If you’ve decided to build a boat using a kit, think about ENVIBOATS. Don’t expect their designs to be a prepackaged, what-you-see-is-what-you-get kit. It’s so different, they call it “The Build.”
“It’s the cheapest way to buy a custom boat for about a third the cost,” says Marc Shlaes, President of ENVIBOATS. The latest sophisticated computer and engineering technology creates customer-inspired, Carolina-style freshwater or saltwater boats, with options. “Is this the cheapest way to buy a boat? No, go buy a used boat,” Shlaes quips.
“Our mission is to make building your boat as attractive, exciting and doable for those who have never built a boat as for those who have. For the greatest percentage of our builders, an ENVIBOATS cold-mold composite is their first significant build.” Shlaes interviews potential customers to determine if his product is a good fit for their skill level, time and budget. The number one statement he hears is, “I’ve wanted to do this my whole life.”
Customer Ed Roberson, a CPA from Durham, NC, began working on his 21’ Near Shore Blackfin boat 2 ½ years ago. With no carpentry expertise, he’s in the final fairing stages before flipping his boat. The skills he gained produced a self confidence ready to tackle almost anything. “You’re working with wood and glue. If you mess up, you cut it out.” He wanted to build a family friendly boat and do some fishing, even in the ocean. “It doesn’t matter when I finish; my goal is to make a showpiece.” With an approximate budget of $30,000, he figures his meticulously completed boat will be worth about three times that.
There are three ways to make an ENVIBOATS product. The customer may purchase The Build including leased jigs to create the hull shape, then buy the materials; or purchase The Build plus pre-cut items using the FasBild™ options; or have the boat made. “The bottom line is the more you want to do yourself, the less the boat costs. We’re here to reduce the stress of building a boat,” says Shlaes.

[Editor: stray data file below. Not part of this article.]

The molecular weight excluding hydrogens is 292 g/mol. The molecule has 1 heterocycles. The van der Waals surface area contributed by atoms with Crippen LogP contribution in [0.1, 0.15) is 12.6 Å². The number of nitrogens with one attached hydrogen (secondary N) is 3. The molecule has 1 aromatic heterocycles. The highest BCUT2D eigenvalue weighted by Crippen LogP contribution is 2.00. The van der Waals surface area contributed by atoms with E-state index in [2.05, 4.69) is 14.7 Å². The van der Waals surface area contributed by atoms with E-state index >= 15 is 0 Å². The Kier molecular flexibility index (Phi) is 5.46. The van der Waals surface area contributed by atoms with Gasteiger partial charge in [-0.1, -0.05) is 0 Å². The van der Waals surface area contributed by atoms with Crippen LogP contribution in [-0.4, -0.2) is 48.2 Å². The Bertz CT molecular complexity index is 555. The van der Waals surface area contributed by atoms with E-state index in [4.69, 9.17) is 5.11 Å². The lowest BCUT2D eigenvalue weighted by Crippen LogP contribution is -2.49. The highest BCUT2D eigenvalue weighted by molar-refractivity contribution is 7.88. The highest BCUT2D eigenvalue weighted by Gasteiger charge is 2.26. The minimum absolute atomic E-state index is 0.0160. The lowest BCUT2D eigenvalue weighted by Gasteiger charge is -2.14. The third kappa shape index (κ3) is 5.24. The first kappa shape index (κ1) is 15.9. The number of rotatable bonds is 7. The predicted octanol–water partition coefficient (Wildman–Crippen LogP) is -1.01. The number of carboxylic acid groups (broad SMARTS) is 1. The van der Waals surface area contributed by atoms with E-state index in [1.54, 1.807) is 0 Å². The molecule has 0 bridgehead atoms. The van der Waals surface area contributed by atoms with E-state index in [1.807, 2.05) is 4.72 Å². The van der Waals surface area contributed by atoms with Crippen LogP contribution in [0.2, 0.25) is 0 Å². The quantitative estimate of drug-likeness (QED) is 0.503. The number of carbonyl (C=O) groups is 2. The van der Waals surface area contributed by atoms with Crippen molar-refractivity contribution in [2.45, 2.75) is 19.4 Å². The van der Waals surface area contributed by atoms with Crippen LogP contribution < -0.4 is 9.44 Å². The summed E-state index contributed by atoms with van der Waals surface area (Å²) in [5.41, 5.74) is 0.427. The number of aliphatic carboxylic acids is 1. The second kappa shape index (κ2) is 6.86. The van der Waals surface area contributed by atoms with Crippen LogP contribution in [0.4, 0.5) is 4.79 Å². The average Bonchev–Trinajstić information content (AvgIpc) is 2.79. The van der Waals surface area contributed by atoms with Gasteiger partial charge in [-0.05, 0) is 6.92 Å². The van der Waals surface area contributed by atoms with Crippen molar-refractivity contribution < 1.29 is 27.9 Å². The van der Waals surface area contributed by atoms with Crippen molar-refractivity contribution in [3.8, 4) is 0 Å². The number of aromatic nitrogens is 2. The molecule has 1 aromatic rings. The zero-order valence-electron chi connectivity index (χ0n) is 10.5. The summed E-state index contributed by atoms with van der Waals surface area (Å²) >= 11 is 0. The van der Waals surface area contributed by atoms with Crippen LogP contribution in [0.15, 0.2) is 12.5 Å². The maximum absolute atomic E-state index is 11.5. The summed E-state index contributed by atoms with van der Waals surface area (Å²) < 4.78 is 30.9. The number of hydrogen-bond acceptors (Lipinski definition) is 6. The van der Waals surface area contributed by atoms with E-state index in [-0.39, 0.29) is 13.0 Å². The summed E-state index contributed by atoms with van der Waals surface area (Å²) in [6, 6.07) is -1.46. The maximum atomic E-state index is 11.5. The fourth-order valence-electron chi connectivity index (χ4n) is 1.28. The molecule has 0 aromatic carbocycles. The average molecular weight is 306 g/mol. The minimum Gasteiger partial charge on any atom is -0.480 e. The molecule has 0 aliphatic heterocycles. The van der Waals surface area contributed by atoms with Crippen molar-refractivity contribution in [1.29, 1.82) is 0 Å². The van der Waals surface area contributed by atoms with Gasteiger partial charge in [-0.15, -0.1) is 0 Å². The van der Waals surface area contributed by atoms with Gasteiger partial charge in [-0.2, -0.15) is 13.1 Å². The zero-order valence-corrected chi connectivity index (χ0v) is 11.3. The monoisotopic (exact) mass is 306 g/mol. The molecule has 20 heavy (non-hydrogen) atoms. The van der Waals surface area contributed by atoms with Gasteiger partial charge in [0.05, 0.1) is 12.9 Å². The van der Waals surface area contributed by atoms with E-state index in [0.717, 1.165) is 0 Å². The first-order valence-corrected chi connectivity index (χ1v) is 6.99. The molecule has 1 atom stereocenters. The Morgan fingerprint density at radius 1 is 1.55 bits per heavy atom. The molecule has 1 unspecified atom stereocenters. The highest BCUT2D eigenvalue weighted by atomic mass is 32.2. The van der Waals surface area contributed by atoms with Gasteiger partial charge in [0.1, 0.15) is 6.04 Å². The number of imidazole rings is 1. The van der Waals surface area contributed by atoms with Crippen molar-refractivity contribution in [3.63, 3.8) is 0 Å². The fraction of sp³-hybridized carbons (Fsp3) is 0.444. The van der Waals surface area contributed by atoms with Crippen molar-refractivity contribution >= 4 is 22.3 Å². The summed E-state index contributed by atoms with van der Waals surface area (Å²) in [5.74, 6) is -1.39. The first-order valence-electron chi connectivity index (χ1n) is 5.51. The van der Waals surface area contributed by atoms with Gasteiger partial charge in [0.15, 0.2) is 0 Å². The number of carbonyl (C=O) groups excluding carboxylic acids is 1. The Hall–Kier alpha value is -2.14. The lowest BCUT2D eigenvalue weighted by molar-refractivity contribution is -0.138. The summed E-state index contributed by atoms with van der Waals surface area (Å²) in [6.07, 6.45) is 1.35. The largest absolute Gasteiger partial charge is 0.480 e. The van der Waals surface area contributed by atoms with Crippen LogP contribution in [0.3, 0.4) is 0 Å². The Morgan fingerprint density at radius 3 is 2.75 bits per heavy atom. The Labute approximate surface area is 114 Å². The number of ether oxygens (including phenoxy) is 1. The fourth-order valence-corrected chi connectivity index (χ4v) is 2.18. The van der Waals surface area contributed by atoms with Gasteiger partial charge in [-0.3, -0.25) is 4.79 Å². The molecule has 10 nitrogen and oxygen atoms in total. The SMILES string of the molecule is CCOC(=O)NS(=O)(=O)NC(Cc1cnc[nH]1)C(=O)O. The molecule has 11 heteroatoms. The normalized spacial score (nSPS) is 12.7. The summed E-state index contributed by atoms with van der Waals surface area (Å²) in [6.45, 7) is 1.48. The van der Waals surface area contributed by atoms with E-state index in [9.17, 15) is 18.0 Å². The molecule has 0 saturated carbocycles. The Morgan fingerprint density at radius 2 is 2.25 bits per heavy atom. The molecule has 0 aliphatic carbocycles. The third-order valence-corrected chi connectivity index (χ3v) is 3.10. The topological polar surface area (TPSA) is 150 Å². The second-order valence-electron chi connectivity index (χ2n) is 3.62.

The jig is a computer-cut (CNC cut), intricate plywood form that acts as the hull’s mold during construction. “Once you set the jig properly, you pretty much are going to make a good boat. If a boat part can be CNC cut, we will do it for you as a FasBild™ option for a small fee.” Items may include glued parts like compound, intricate curved pieces; the keel, stringers, bulkheads or built-in fuel tank beds. The builder typically locates long Douglas fir boards that are difficult to ship. However, “It’s essential to have the right kind of fiberglass and resin for the process and nearly all purchase that from us,” says Shlaes. Additionally, ENVIBOATS can provide extra hands in their warehouse to expedite the building.
For Rob White, in IT, from Mechanicsville, Md., the attraction of the build was the construction in stages method. He began his 17’ Flats boat in November 2011, describing her as “a shallow water boat with sexy lines, and extreme flare. I’m going to have it built in 6 months” he said laughing. “My wife still can’t park in the garage.” What hooked him was the boat’s curves and customer support. “I never took shop class but now, I’ve developed an eye for flaws.” He hopes to have the boat in the water this summer. “The boat will be christened Sandy, because my family says this boat is 20% building and 80% sanding.”
“Each builder comes to the project with different resources, different skills and different expectations of the finished product.” Shlaes goes on to say the build time can range from several months to many years. The builder pays up front for each stage of the project so when finished, the boat is paid for except for the motor. “Almost all are talking about doing the next build,” boasts Shlaes.
Four stages move the boat from skeleton to completed skin to topside work to finish and launch. A builder is never alone during any of these stages. “We’re happy when the phone rings; we love talking boats,” says Marc Shlaes. Ongoing customer support continues through the build, at no extra cost. “We have created an online builder’s forum that has become a lively environment,” Shlaes reports. “These builders are proud of their work and excited about how they progress, share stats, and receive advice.”
Initially the company targeted professional builders, providing jigs for very large boats. Seven professional builders now use ENVIBOATS jigs with a license fee for multiple uses and reduced rate for second time customers. Because jigs for smaller boats were then unavailable, ENVIBOATS “went after DIYers.” Regardless, the support level is the same.
Donnie Parrott from Morehead City, N.C. has built three ENVIBOATS since 2009. One he sold, keeping two for fishing and casual cruising, saying “It’s the best experience I’ve ever had, and the most fulfilling thing I’ve ever done.”
ENVIBOATS products and methods are found in the classrooms of North Carolina’s Croatan High School’s boat building class and Carteret Community College’s Marine Technology accredited program. Marc Shlaes envisions ENVIBOATS being in other boat building programs in the region.